(b) Ensure that such a planning exercise constitutes a model plan for the development at state level of comprehensive and operative plans for implementation of the Optional Protocol.
Coordination and evaluation
15.The Committee, while noting the information provided by the State party during the dialogue on efforts undertaken to strengthen coordination, is however concerned that the coordination between federal, state and local authorities, among government agencies and with NGOs working in the implementation of the Optional Protocol remains inadequate.
16. The Committee recommends that the State party ensure that the National Coordinator appointed within the Department of Justice has the authority and resources to discharge its overall multisectoral responsibility for coordination of the Optional Protocol, and for effective monitoring and evaluation of the National Strategy and related plans of action, policies and programmes to implement the Protocol within the State party. Furthermore, it recommends that the federal government develop proactive coordination and communication policies, monitoring and information mechanisms and channels to encourage states to coordinate efforts to plan and to enforce and implement the Protocol at local level.
Dissemination and awareness-raising
17.The Committee welcomes the efforts undertaken by the State party and in particular the Department of Health and Human Services to reach out to the public and providers, the Department of Education’s Office of Safe and Healthy Students programme to raise awareness of the issues covered under the Optional Protocol and the Blue Campaign initiative launched by the Department of Homeland Security to raise awareness of human trafficking. The Committee is, however, concerned that these activities focus on human trafficking in general, failing to make the crucial difference between child and adult victims or those at risk of becoming victims of sale, child prostitution and child pornography.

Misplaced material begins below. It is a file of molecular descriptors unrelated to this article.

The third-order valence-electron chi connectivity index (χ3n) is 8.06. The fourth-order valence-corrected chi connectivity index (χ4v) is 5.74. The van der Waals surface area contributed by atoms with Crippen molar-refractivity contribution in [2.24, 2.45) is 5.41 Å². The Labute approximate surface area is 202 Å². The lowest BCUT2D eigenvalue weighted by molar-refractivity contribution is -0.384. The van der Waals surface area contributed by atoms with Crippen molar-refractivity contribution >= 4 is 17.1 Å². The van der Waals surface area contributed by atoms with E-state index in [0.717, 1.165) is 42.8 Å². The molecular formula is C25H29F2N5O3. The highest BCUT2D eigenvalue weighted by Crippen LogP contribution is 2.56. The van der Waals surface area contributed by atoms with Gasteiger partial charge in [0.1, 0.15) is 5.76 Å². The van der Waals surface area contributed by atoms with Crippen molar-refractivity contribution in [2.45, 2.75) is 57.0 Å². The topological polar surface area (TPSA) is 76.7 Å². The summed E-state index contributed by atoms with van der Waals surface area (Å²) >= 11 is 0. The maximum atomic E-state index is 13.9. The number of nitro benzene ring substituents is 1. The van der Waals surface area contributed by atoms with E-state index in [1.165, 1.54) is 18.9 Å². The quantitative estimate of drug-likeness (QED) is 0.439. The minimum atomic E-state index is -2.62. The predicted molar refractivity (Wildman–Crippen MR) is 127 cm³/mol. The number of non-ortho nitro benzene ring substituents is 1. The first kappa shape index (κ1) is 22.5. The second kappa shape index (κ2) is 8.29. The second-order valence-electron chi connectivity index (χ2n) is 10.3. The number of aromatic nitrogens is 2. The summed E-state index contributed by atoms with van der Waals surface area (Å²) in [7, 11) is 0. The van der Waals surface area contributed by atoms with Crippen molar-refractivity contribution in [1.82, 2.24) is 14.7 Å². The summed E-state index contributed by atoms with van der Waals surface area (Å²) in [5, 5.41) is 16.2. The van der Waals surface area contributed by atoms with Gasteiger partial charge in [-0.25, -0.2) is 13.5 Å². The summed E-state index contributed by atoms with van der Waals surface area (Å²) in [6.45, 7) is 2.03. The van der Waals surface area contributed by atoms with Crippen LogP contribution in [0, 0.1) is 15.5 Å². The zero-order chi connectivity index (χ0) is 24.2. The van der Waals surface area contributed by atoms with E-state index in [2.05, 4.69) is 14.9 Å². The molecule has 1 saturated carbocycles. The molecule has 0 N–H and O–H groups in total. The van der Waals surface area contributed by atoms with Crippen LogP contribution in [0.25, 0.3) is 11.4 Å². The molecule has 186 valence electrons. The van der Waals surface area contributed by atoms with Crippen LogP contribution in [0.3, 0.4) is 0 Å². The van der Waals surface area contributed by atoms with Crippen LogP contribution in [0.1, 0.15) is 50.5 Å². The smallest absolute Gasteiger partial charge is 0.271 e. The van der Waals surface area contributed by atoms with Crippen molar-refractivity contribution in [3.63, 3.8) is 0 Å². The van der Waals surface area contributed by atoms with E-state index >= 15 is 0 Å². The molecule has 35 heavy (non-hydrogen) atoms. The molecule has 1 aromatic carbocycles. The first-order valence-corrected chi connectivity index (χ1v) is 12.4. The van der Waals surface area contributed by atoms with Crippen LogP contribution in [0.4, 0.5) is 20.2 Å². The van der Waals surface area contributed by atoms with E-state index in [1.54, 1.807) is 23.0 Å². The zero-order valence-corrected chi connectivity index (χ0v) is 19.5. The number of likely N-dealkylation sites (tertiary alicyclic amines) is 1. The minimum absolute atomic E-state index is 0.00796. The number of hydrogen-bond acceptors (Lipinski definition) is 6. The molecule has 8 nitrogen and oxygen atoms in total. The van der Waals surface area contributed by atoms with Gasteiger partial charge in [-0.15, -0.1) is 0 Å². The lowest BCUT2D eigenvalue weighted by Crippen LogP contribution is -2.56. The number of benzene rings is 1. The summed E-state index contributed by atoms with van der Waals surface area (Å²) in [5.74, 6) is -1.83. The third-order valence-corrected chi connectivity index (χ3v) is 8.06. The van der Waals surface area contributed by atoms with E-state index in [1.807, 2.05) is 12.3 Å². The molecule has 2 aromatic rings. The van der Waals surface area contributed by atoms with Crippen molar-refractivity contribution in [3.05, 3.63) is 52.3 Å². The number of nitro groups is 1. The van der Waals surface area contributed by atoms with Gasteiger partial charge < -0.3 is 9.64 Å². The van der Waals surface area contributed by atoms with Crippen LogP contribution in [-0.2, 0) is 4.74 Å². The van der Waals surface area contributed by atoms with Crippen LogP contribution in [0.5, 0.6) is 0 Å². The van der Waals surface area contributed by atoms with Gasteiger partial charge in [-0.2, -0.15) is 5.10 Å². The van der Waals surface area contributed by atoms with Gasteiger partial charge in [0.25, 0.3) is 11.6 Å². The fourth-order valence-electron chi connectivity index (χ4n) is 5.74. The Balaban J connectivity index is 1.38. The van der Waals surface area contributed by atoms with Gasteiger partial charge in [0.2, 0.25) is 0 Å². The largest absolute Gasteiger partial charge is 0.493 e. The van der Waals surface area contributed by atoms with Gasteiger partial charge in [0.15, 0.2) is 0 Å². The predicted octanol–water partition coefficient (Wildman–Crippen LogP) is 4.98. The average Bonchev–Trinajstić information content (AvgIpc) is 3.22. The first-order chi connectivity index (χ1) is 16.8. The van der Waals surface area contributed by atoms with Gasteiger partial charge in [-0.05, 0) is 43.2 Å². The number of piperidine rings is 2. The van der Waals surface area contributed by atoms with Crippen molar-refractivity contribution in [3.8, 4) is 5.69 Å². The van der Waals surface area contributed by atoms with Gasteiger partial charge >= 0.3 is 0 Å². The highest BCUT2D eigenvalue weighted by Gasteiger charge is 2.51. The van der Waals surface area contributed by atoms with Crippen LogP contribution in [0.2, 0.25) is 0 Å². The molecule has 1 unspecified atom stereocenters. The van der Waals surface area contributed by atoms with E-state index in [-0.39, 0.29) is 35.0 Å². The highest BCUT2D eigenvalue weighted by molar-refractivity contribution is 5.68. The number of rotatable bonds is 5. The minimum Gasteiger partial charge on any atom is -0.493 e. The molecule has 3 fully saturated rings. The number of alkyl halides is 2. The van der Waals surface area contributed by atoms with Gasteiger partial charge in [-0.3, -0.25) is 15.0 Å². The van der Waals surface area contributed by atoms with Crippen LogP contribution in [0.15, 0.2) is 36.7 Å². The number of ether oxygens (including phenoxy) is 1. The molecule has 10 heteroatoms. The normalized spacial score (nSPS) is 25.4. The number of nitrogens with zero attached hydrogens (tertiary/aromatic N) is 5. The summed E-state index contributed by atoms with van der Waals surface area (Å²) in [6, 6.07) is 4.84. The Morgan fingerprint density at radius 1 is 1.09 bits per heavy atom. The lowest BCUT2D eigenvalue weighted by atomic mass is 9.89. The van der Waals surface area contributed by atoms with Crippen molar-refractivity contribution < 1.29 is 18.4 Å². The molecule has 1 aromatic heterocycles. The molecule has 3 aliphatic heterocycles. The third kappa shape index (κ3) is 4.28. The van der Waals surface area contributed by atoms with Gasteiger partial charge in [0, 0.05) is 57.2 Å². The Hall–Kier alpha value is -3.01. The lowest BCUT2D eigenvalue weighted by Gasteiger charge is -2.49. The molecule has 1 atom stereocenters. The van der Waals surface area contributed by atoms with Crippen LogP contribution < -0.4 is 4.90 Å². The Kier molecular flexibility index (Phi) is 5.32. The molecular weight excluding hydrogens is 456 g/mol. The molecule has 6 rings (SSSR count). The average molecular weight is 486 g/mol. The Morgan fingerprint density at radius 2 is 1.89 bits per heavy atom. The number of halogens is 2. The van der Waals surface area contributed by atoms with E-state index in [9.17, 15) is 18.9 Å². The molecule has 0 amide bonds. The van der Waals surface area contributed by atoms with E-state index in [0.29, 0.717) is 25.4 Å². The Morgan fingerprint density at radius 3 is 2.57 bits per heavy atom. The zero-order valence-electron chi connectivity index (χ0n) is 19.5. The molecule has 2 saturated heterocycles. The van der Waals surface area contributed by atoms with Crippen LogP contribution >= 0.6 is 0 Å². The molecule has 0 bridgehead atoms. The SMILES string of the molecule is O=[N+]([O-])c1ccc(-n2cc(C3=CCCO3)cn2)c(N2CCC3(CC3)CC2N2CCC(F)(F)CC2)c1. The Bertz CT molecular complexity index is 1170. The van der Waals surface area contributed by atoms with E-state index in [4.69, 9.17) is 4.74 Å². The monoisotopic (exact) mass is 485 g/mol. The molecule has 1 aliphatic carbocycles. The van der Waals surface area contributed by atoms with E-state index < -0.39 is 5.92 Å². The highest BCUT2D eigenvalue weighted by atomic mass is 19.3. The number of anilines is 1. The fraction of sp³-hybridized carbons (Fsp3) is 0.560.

18. The Committee recommends that the State party:
(a) Make all the provisions of the Optional Protocol widely known to the public, particularly to children and their families, through, inter alia, developing and implementing specific long-term awareness-raising programmes, at national and state level, and including the provisions of the Protocol into school curricula at all levels of the education system using appropriate material created specifically for children; and
(b) In cooperation with civil society and the media, intensify and promote awareness among the public at large o f the need to prevent and combat crimes under the Optional Protocol, focusing on children who are particularly at risk of becoming victims and their parents, and encouraging the participation of the community, in particular that of children including child victims of both sexes.
19.While appreciating the statement made during the dialogue that a major component of the strategic action plan will be enhanced training for the officials most likely to come in contact with trafficking victims, as well as the efforts undertaken by the Department of Justice and the National Coordinator to provide training, domestically and abroad, the Committee is nevertheless concerned that training mainly addresses trafficking. Furthermore, the Committee is concerned that training is not sufficiently child-specific and that it does not contemplate evaluation of the impact of training on actual changes in understanding and behaviour.